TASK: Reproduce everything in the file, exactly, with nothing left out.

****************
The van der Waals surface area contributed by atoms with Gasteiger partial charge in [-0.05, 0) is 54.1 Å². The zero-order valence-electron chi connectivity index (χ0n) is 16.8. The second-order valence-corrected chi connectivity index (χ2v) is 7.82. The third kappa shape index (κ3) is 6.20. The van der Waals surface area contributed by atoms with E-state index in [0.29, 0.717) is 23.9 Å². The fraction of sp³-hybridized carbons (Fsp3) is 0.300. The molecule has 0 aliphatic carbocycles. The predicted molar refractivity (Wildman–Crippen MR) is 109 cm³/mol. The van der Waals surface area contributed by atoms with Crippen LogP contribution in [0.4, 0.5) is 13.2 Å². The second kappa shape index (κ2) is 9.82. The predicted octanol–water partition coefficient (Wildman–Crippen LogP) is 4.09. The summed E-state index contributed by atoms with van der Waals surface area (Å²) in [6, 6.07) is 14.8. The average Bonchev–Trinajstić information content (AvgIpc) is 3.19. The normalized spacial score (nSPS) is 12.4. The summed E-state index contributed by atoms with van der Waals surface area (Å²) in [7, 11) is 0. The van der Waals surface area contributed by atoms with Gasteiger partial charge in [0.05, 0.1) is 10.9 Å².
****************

The van der Waals surface area contributed by atoms with Gasteiger partial charge in [-0.05, 0) is 54.1 Å². The zero-order valence-electron chi connectivity index (χ0n) is 16.8. The second-order valence-corrected chi connectivity index (χ2v) is 7.82. The third kappa shape index (κ3) is 6.20. The van der Waals surface area contributed by atoms with E-state index in [0.29, 0.717) is 23.9 Å². The fraction of sp³-hybridized carbons (Fsp3) is 0.300. The molecule has 0 aliphatic carbocycles. The predicted molar refractivity (Wildman–Crippen MR) is 109 cm³/mol. The van der Waals surface area contributed by atoms with Crippen LogP contribution in [0.4, 0.5) is 13.2 Å². The second kappa shape index (κ2) is 9.82. The predicted octanol–water partition coefficient (Wildman–Crippen LogP) is 4.09. The summed E-state index contributed by atoms with van der Waals surface area (Å²) in [6, 6.07) is 14.8. The average Bonchev–Trinajstić information content (AvgIpc) is 3.19. The normalized spacial score (nSPS) is 12.4. The summed E-state index contributed by atoms with van der Waals surface area (Å²) in [7, 11) is 0. The van der Waals surface area contributed by atoms with Gasteiger partial charge in [0.05, 0.1) is 10.9 Å².